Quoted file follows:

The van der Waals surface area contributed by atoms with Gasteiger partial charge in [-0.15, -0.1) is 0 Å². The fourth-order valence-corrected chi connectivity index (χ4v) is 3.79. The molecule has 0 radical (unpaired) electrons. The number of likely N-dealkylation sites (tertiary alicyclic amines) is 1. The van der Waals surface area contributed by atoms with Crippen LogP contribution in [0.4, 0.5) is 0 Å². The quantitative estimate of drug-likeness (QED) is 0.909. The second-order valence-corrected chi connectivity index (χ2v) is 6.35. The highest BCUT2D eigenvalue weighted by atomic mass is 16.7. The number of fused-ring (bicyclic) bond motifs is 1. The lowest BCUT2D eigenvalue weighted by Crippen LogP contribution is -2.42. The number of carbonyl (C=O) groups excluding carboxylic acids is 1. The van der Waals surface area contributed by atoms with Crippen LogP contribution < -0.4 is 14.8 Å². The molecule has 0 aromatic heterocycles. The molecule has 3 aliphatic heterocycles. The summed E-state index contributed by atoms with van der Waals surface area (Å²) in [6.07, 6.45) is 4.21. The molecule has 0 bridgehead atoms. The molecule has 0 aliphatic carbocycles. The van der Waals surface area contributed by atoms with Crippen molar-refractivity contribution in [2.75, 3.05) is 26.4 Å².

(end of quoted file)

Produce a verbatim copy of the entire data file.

The van der Waals surface area contributed by atoms with Gasteiger partial charge in [-0.15, -0.1) is 0 Å². The fourth-order valence-corrected chi connectivity index (χ4v) is 3.79. The molecule has 0 radical (unpaired) electrons. The number of likely N-dealkylation sites (tertiary alicyclic amines) is 1. The van der Waals surface area contributed by atoms with Crippen LogP contribution in [0.4, 0.5) is 0 Å². The quantitative estimate of drug-likeness (QED) is 0.909. The second-order valence-corrected chi connectivity index (χ2v) is 6.35. The highest BCUT2D eigenvalue weighted by atomic mass is 16.7. The number of fused-ring (bicyclic) bond motifs is 1. The lowest BCUT2D eigenvalue weighted by Crippen LogP contribution is -2.42. The number of carbonyl (C=O) groups excluding carboxylic acids is 1. The van der Waals surface area contributed by atoms with Crippen LogP contribution < -0.4 is 14.8 Å². The molecule has 0 aromatic heterocycles. The molecule has 3 aliphatic heterocycles. The summed E-state index contributed by atoms with van der Waals surface area (Å²) in [6.07, 6.45) is 4.21. The molecule has 0 bridgehead atoms. The molecule has 0 aliphatic carbocycles. The van der Waals surface area contributed by atoms with Crippen molar-refractivity contribution in [2.75, 3.05) is 26.4 Å².